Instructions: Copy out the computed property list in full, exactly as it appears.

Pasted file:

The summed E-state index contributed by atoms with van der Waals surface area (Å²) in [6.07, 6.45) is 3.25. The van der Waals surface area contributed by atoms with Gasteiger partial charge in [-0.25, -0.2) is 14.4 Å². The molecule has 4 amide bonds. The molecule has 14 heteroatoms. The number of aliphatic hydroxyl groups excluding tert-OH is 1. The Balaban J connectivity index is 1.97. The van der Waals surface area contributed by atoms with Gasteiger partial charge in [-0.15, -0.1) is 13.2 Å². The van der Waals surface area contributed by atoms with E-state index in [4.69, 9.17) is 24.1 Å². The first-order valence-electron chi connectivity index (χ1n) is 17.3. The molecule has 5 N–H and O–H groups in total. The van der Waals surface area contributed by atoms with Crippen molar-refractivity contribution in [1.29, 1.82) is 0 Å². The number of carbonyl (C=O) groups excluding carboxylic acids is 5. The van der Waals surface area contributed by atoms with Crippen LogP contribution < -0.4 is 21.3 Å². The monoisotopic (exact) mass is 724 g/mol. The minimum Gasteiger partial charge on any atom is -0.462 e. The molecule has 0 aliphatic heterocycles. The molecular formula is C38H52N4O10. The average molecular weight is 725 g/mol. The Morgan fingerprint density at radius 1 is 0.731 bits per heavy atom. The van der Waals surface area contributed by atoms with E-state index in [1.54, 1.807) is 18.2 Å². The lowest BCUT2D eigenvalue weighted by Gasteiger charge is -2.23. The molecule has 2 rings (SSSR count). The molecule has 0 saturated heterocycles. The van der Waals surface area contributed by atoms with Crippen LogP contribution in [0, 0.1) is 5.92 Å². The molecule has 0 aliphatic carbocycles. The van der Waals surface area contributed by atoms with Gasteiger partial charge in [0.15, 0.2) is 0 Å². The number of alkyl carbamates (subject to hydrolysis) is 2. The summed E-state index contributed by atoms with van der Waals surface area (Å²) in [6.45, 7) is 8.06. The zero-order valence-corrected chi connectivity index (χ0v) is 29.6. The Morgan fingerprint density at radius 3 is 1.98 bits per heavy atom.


The summed E-state index contributed by atoms with van der Waals surface area (Å²) in [6.07, 6.45) is 3.25. The van der Waals surface area contributed by atoms with Gasteiger partial charge in [-0.25, -0.2) is 14.4 Å². The molecule has 4 amide bonds. The molecule has 14 heteroatoms. The number of aliphatic hydroxyl groups excluding tert-OH is 1. The Balaban J connectivity index is 1.97. The van der Waals surface area contributed by atoms with Gasteiger partial charge in [-0.15, -0.1) is 13.2 Å². The van der Waals surface area contributed by atoms with E-state index in [4.69, 9.17) is 24.1 Å². The first-order valence-electron chi connectivity index (χ1n) is 17.3. The molecule has 5 N–H and O–H groups in total. The van der Waals surface area contributed by atoms with Crippen molar-refractivity contribution in [1.29, 1.82) is 0 Å². The number of carbonyl (C=O) groups excluding carboxylic acids is 5. The van der Waals surface area contributed by atoms with Crippen LogP contribution < -0.4 is 21.3 Å². The monoisotopic (exact) mass is 724 g/mol. The minimum Gasteiger partial charge on any atom is -0.462 e. The molecule has 0 aliphatic heterocycles. The molecular formula is C38H52N4O10. The average molecular weight is 725 g/mol. The Morgan fingerprint density at radius 1 is 0.731 bits per heavy atom. The van der Waals surface area contributed by atoms with E-state index in [1.54, 1.807) is 18.2 Å². The lowest BCUT2D eigenvalue weighted by Gasteiger charge is -2.23. The molecule has 2 rings (SSSR count). The molecule has 0 saturated heterocycles. The van der Waals surface area contributed by atoms with Crippen LogP contribution in [0, 0.1) is 5.92 Å². The molecule has 0 aliphatic carbocycles. The van der Waals surface area contributed by atoms with Gasteiger partial charge in [0.15, 0.2) is 0 Å². The number of alkyl carbamates (subject to hydrolysis) is 2. The summed E-state index contributed by atoms with van der Waals surface area (Å²) in [6.45, 7) is 8.06. The zero-order valence-corrected chi connectivity index (χ0v) is 29.6. The Morgan fingerprint density at radius 3 is 1.98 bits per heavy atom.